• The Next Step for the Ophir High Conviction Fund

    17-Oct-2018 by Ophir

Good stock picking often only forms one part of the outcome of strong investment returns. Ensuring the best possible investment structure is in place to manage capital to a particular strategy can be equally impactful as stock selection on overall long term returns.

We’re delighted this month to announce a proposal to convert the Ophir High Conviction Fund (“Fund”) into a closed-ended vehicle and listing it on the Australian Stock Exchange (ASX) as a Listed Investment Trust.

In both our capacities as investment manager of the Fund and as significant unitholders ourselves, we feel the conversion to a closed-ended vehicle will provide the most optimal investment structure to pursue strong investment returns over the medium to long term.

Investors will shortly be receiving some formal documentation outlining the proposal from the Fund’s responsible entity, The Trust Company (RE Services) Limited, including a Notice of Meeting of Unitholders and Explanatory Memorandum.

Below we have provided our own brief explanation as to what the proposal entails, why we feel it is in the best interests for unitholders and what this will mean for investors over the longer term.

We’re very excited about the potential benefits that the proposed investment structure will provide all investors over the full length of a market cycle. We will also ensure, as always, that we are readily available to speak with investors over the coming weeks to discuss it in more detail.

Should Unitholders agree to the proposal to convert the Fund to a listed investment trust, we anticipate a listing of the Fund (under the ASX code “OPH”) in mid-December this year. This will be subject to us obtaining a draft ruling from the Australian Tax Office confirming the availability of capital gains tax rollover relief for eligible unitholders and ASX approval of the listing.

Why did we cap the capacity of the Funds?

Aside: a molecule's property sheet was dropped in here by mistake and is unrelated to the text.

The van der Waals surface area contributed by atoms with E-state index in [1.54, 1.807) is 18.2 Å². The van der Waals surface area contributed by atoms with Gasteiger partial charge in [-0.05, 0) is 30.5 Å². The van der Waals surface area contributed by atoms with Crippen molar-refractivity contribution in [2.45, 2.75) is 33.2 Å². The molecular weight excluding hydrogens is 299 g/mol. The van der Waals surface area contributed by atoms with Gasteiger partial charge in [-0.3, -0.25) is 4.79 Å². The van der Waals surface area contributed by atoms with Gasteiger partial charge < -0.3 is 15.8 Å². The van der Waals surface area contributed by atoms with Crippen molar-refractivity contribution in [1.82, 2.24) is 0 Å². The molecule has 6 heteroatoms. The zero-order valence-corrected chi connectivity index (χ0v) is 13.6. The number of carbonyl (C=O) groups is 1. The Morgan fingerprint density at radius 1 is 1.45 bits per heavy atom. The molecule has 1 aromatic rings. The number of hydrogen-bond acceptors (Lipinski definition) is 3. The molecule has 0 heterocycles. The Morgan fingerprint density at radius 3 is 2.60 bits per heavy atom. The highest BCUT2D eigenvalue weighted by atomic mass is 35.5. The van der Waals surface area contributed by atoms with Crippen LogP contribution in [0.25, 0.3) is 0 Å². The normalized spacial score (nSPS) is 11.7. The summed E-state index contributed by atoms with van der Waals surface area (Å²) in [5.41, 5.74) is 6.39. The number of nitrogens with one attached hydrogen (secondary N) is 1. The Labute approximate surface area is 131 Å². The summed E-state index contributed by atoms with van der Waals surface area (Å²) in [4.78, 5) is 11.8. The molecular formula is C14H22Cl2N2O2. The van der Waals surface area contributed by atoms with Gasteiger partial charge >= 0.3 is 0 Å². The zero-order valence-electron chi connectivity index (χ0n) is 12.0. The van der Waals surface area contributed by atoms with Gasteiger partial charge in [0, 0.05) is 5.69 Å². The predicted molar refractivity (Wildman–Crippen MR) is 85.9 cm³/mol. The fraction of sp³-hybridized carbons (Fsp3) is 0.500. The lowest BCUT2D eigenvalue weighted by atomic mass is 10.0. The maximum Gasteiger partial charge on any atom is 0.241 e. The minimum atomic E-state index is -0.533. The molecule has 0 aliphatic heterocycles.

In March of this year, we sent a communication to investors outlining our intention to cease taking any additional investments into the Ophir High Conviction Fund (other than distribution reinvestment). In our view, restricting the capacity, or size, of the amount of capital that is managed in the Fund provides us with the best possible environment to generate strong returns for investors over the longer term.

It’s our opinion that the ability of a fund manager to consistently deliver strong returns through the cycle ultimately diminishes if the size of the capital they manage becomes excessive. This is especially true across investment strategies that are focused across the smaller and mid-cap company space.

While the manager(s) themselves may prove to be fantastic stock pickers, managing a large amount of capital can ultimately preclude them from taking advantage of opportunities they identify, given the liquidity constraints that large funds often face.

This is obviously a sub-optimal outcome for investors and one that we have endeavoured to avoid by capping the capacity of both the Ophir Fund’s. This essentially ensures that the underlying investment structure remains supportive of the investment strategy and provides the best possible environment for us to generate outperformance.

We closed our original fund, the Ophir Opportunities Fund to all additional investment in 2015 and have subsequently ceased taking new investment in the Ophir High Conviction Fund earlier this year.

While still relatively early in their investment histories, we are pleased that the combination of a supportive investment structure and sound stock selection has delivered returns in both funds of over 24% per annum (after all fees) since their respective inceptions.